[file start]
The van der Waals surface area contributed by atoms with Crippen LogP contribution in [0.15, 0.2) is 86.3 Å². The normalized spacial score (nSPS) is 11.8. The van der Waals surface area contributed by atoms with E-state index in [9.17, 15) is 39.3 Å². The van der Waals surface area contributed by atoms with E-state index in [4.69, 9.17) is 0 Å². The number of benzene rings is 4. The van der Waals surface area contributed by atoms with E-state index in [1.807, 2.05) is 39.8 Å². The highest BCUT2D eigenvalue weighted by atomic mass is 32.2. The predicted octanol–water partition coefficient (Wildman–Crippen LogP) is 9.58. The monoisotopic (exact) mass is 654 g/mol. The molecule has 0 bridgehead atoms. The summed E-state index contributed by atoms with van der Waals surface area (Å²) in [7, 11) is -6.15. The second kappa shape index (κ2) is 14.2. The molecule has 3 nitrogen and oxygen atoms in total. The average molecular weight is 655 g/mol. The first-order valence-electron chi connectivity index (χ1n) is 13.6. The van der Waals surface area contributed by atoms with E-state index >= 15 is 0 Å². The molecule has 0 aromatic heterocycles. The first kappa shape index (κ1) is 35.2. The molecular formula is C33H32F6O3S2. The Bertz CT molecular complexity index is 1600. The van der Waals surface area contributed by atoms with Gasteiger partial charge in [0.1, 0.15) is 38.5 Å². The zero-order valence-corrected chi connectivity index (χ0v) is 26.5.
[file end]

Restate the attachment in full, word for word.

The van der Waals surface area contributed by atoms with Crippen LogP contribution in [0.15, 0.2) is 86.3 Å². The normalized spacial score (nSPS) is 11.8. The van der Waals surface area contributed by atoms with E-state index in [9.17, 15) is 39.3 Å². The van der Waals surface area contributed by atoms with E-state index in [4.69, 9.17) is 0 Å². The number of benzene rings is 4. The van der Waals surface area contributed by atoms with E-state index in [1.807, 2.05) is 39.8 Å². The highest BCUT2D eigenvalue weighted by atomic mass is 32.2. The predicted octanol–water partition coefficient (Wildman–Crippen LogP) is 9.58. The monoisotopic (exact) mass is 654 g/mol. The molecule has 0 bridgehead atoms. The summed E-state index contributed by atoms with van der Waals surface area (Å²) in [7, 11) is -6.15. The second kappa shape index (κ2) is 14.2. The molecule has 3 nitrogen and oxygen atoms in total. The average molecular weight is 655 g/mol. The first-order valence-electron chi connectivity index (χ1n) is 13.6. The van der Waals surface area contributed by atoms with E-state index >= 15 is 0 Å². The molecule has 0 aromatic heterocycles. The first kappa shape index (κ1) is 35.2. The molecular formula is C33H32F6O3S2. The Bertz CT molecular complexity index is 1600. The van der Waals surface area contributed by atoms with Gasteiger partial charge in [0.1, 0.15) is 38.5 Å². The zero-order valence-corrected chi connectivity index (χ0v) is 26.5.